- Selection processes: many qualified candidates, particularly women, do not even apply for leadership roles because the selection process is such a strong disincentive. Potential candidates for leadership roles perceive the selection process as complex and intrusive (d'Arbon, 2001), and there is concern that merit and equity are not given fair consideration. Clearly, selection panels for the principal's appointment should be trained to consider principles of equity and merit, and be encouraged to consider non-traditional career paths.
- Lack of support after appointment: appointment of a principal represents a considerable investment of time and money. Retention of effective principals, and development of new principals who may need assistance in the early years, are part of the board's role. When a new principal is appointed, the board has a responsibility to ensure that he/she is supported through a comprehensive induction program and ongoing professional development.
- Lack of balance: A survey, conducted in Catholic Schools in New South Wales(d'Arbon, et al, 2001), on factors preventing educators from applying for the principalship, showed that 56% of respondents had dependent children, and, furthermore, the most highly rated factor seen as an inhibitor to applying for a principalship was that of personal and family impact.
School Boards are very much aware that good schools need good leaders. The challenge is to create within their schools a climate which encourages leadership aspirations from within the organisation, and offers the necessary support for development. Attracting better quality applicants from outside will also ensure that there is a vast range of leadership capacities from which to choose the best principal.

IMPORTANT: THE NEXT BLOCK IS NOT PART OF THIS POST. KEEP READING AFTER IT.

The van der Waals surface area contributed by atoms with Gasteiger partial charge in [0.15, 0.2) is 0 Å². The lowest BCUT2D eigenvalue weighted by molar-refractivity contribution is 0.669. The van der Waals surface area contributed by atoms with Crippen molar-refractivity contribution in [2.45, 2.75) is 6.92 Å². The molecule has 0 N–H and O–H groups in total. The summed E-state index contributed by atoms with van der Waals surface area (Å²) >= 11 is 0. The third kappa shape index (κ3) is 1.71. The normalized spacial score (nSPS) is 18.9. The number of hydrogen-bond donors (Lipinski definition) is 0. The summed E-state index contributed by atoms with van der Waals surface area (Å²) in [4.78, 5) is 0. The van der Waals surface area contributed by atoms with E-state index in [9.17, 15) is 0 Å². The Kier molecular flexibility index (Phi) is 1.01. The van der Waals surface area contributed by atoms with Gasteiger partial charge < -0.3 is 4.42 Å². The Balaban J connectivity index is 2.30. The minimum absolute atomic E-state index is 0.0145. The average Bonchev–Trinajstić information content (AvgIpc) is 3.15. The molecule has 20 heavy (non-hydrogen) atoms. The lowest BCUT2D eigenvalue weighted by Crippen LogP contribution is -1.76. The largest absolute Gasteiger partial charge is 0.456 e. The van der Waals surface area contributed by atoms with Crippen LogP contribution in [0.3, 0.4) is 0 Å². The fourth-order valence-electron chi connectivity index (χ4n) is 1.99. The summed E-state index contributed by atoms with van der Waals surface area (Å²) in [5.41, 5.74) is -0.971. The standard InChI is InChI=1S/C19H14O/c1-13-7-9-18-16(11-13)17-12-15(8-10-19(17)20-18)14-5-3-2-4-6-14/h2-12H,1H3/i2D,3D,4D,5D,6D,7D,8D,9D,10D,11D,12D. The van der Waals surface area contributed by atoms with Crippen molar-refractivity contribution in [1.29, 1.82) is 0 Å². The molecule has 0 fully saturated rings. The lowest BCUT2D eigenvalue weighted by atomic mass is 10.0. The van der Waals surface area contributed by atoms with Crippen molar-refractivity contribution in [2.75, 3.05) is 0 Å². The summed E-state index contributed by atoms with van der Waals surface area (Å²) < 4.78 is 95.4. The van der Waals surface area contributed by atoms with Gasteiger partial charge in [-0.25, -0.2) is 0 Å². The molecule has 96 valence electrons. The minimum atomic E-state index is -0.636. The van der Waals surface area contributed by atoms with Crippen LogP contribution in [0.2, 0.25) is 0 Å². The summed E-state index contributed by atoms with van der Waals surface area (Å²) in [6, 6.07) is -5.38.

Educational leadership dimensions
APAPDC (2002) Leaders Lead - Succession Planning: Building Leadership Capacity, Discussion Paper, November.
Core elements of educational leadership dimensions
Curriculum and Pedagogical
provides optimal learning and teaching environment
responds to national and global trends and issues
matches with current trends
Political and community
able to negotiate with systems and sectors
able to negotiate with parents, teachers and community members
understands and acknowledges community cultural values
reflects on beliefs, practice and behaviour
involves compassion, clarity and courage
Organisational and management
able to develop cooperatively a common pursuit and future directions
is creative and inspiring in interactions with others
ensures smooth running
ensures achievement of common goals and purposes.
APAPDC (2002) Leaders Lead Succession Planning: Building Leadership Capacity
, Discussion Paper, November.
Artesinger, A. (2000) 'Vacancies Predicted in Principal's Office', Washington Post
, June 21.
Corban, J. (2002) Succession Planning
, Inspired Business Solutions.
CPA Australia (2002) Succession Planning
, Corporate Governance Toolkit
d'Arbon, T., Duignan, D.J. et al (2001) 'Planning for the Future Leadership of Catholic Schools in New South Wales', a paper presented at the BERA 2001 Annual Conference.
Lacey, K. (2003) Succession Planning in Education
, Melbourne: Right Angles Consulting Pty Ltd.
Liebman, M., Bruer, R. & Maki, B. (1996) 'Succession Management: The Next Generation of Succession Planning', Human Resource Planning
Loughlin, S. (2000) Working Paper No.6 - Barriers to Women's Career Progression: A Review of the Literature
, New Zealand: State Services Commission.
This article originally appeared in AISQ Briefings, May 2003. Republished with permission.